Memphis teachers still don’t have a contract. Their unions have different ideas about what’s next.


The head of Tennessee’s largest school district wants the school board to vote next week on a labor agreement that has been stuck in negotiations for three years. Interim Superintendent Toni Williams’ proposal comes after the district rejected one teachers union’s attempt to restart the bargaining process from scratch.

Educators in Memphis-Shelby County Schools have been without a memorandum of understanding with the district since 2018, when the last agreement expired. The district’s two teachers unions last went to the bargaining table in 2019, but have not agreed on a new contract with the district to date.

That could change after the United Education Association of Shelby County, the smaller of the two unions, tried to kickstart a new round of negotiations, arguing that an entirely new contract is needed to address rising health care costs, stagnant salaries, and large class sizes.

“I’m a veteran teacher with over 25 years of exemplary experience, but right now, I am marking the days off the calendar for when I can retire because I am mentally, physically, and emotionally exhausted,” said Fredericka Johnson, a UEA member, at a board meeting Tuesday.

Johnson signed a UEA petition that would force the district back to the bargaining table under a 2011 Tennessee law that requires a district to launch the bargaining process if unions can collect signatures from 15% of teachers.

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On Tuesday, the district announced it was unable to verify the number of signatures on the petition because of discrepancies that included duplicate and ineligible signatures. With an insufficient number of signatures and the window for submitting a petition closed, MSCS says it cannot start the teachers union bargaining process.

Kenneth Walker II, the district’s general counsel and chief legal officer, said Tuesday that an MOU from the 2019 bargaining session was drawn up, but disagreements over compensation and fringe benefits prevented it from being signed. 

That contract would allow teachers to select the members who serve on district professional committees, boosting the district’s contribution to medical insurance premiums from 66% to 70%, and include a pledge to increase compensation during upcoming fiscal planning for the 2023 budget.

Separate from the bargaining process, Williams also proposed forming a teacher advisory council focused on improving teacher compensation, one of her top priorities as interim superintendent. 

In a presentation to the board, Williams said the council will serve as a “platform to elevate the voices of teachers throughout the district on compensation and other issues,” and would give teachers “direct access” to her office and other district leaders. The district has already opened up nominations for teachers to participate.

Danette Stokes, president of the United Education Association, supports the idea of creating a teacher advisory council, but said it’s no replacement for the bargaining process.

“Teacher voices are important. We should be at the table every time decisions are being made about us,” Stokes said. “But a teacher advisory council cannot engage in collaborative conferencing with the district.”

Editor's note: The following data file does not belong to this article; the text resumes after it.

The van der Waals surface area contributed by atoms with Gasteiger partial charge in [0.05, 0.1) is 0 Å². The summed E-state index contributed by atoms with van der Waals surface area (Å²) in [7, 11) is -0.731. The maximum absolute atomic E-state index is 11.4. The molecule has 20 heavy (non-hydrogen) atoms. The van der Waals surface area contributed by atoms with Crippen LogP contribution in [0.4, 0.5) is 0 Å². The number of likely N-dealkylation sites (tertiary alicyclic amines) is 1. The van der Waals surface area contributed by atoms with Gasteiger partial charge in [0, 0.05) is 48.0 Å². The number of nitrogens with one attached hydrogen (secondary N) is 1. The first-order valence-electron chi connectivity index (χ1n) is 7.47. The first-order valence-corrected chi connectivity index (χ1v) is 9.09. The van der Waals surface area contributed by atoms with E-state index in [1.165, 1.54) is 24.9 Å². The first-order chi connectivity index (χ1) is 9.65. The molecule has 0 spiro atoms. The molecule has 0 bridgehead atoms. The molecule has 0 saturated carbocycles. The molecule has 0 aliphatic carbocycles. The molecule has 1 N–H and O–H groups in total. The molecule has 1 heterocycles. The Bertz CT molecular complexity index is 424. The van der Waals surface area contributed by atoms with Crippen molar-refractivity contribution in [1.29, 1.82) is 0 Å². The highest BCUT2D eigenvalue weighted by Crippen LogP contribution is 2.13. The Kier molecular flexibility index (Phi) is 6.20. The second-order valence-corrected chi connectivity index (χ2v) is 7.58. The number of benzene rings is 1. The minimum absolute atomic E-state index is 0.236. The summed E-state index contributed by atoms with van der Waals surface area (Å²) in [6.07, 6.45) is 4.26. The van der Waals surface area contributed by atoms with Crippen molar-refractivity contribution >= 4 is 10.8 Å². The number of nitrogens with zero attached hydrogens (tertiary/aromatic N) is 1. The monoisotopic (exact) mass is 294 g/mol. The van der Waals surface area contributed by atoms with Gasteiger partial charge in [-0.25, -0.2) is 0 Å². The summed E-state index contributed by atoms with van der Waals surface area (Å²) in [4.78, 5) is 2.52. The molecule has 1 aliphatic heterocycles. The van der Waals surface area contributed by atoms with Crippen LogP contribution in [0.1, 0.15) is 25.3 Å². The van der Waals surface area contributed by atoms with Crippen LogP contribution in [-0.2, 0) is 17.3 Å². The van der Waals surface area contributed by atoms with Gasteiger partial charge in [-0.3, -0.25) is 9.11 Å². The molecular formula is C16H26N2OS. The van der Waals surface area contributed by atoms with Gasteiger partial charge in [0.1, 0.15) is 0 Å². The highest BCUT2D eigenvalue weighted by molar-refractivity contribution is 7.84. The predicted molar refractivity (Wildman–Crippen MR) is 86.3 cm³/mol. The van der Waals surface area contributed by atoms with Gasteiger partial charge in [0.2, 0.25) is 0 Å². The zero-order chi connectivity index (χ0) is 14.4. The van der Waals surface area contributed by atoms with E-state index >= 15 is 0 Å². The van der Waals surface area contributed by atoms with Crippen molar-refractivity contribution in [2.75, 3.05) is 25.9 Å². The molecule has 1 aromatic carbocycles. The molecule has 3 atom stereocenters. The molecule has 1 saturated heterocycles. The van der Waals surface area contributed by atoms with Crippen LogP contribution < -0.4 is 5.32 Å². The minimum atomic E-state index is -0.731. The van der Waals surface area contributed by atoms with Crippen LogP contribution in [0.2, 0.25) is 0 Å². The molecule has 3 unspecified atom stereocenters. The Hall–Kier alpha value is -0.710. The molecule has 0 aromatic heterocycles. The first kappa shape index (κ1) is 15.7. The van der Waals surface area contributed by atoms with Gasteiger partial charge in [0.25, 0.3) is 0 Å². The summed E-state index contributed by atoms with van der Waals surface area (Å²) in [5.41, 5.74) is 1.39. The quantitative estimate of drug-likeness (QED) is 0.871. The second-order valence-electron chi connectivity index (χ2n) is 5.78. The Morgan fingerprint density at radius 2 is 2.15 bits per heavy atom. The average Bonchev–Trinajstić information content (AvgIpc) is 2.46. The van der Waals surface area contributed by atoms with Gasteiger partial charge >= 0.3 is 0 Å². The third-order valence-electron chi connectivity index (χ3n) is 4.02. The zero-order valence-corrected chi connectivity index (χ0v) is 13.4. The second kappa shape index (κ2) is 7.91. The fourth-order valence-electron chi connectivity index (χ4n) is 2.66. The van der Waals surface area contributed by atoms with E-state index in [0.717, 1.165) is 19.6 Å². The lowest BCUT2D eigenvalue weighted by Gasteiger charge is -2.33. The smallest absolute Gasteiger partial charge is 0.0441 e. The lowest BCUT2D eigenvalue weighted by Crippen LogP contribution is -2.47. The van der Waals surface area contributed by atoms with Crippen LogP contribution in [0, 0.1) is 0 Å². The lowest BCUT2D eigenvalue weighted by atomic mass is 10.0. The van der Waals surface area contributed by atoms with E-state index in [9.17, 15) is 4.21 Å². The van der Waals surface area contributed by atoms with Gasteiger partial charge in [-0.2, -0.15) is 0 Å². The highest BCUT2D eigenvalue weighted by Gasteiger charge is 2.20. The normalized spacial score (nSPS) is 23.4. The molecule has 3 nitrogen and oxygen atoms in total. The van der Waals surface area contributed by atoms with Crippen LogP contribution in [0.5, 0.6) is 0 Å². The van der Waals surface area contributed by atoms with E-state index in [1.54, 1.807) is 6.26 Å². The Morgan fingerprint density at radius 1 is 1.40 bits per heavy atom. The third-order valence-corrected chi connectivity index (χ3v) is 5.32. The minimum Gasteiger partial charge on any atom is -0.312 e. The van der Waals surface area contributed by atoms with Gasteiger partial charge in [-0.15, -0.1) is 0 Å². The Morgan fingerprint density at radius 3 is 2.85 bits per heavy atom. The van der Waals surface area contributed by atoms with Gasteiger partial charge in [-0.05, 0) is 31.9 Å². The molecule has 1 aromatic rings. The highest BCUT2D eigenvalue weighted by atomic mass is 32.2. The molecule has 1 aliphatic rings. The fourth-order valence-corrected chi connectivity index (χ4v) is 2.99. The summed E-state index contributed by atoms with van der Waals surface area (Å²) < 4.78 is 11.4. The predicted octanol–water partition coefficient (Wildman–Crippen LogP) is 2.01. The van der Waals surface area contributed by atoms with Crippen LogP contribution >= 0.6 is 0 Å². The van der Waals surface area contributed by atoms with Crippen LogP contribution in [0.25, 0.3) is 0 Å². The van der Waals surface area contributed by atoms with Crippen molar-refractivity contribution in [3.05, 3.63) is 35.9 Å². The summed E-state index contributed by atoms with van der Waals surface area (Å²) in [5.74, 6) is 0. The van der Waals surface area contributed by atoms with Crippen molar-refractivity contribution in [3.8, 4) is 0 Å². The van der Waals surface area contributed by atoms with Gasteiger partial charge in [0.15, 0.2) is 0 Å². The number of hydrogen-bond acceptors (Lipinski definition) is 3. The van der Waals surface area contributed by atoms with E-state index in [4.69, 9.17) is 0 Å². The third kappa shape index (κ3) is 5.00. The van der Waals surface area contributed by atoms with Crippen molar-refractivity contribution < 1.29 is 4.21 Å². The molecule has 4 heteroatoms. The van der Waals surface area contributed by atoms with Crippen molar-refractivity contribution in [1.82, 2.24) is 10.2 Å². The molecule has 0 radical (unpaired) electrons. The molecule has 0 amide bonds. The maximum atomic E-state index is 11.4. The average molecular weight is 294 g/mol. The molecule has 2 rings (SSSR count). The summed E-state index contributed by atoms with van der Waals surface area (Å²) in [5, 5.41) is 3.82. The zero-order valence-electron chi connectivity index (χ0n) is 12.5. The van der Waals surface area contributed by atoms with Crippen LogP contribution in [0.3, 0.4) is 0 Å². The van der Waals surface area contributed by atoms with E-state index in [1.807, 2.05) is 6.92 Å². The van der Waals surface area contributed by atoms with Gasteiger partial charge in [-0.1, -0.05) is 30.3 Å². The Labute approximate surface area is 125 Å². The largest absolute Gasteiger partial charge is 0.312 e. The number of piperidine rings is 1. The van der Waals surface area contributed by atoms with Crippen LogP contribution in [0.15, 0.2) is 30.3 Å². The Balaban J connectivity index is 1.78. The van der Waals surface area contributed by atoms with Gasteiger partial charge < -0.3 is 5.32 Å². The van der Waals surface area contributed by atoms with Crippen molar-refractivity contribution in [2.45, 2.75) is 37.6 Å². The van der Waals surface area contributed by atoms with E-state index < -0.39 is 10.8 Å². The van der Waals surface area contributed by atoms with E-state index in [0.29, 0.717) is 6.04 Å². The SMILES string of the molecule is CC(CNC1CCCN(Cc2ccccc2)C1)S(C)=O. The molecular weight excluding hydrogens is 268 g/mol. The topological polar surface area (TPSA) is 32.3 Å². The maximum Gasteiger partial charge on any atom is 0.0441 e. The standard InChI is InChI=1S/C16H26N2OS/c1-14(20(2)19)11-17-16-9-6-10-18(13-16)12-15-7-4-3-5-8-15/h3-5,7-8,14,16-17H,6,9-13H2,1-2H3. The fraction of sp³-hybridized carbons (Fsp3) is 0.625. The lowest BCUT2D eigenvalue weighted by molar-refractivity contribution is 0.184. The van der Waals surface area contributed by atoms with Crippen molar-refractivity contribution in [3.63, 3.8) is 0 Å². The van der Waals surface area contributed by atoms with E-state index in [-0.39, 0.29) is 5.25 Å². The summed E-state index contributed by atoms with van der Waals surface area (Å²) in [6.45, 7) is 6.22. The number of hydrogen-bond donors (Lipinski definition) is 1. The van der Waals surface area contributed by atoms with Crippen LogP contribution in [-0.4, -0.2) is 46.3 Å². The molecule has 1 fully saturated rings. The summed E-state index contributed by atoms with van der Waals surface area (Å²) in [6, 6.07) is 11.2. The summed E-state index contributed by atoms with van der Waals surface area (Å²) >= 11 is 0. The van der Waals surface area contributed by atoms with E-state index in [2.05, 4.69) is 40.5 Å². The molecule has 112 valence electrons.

The district’s unions disagree over whether the district should sign the pending contract or start afresh.

Several members of the Memphis-Shelby County Education Association, the district’s larger teachers union led by recently elected board member Keith Williams, urged the board to sign the existing MOU.

Charlotte Fields, an MSCS educator for over 26 years and a member of MSCEA, said the MOU “represents what is best for all educators.”

But other public commenters on behalf of UEA disagreed. Many shared concerns about teachers’ existing working conditions and pay and advocated for restarting the collaborative conferencing process, a bargaining procedure laid out in Tennessee law.

When MSCS hired Johnson 19 years ago, she was ecstatic. She’s no longer happy with her job, the veteran teacher told the board Tuesday.

Over the last nearly two decades, Johnson said the cost of district-provided health care plans have increased, while her salary has stayed virtually stagnant. Her planning time is “constantly interrupted” because she’s asked to cover other classrooms because the district does not have enough substitute teachers. Class sizes have increased, despite administrators’ promises of reprieve. And Johnson says she has occasionally had to lay a bag of ice over the thermostat in her room for the heat to turn on.

“District leaders are constantly stating that teachers are doing the ‘hard and heart work’ for our students,” Johnson said. “Now is the time for you to show you’re doing the same for us.”

Stokes said her union is not ready to give up on restarting negotiations. Stokes said Wednesday that the union submitted the required amount of signatures by law, and she’s consulting with union lawyers to determine her next steps.

Lisa Jorgensen, another UEA teacher, called on the board to act quickly to begin a new round of negotiations.

“Educators are drowning with work overload,” Jorgensen said. “Our working conditions are unsustainable and becoming more so.”

Samantha West is a reporter for Chalkbeat Tennessee, where she covers K-12 education in Memphis. Connect with Samantha at [email protected]



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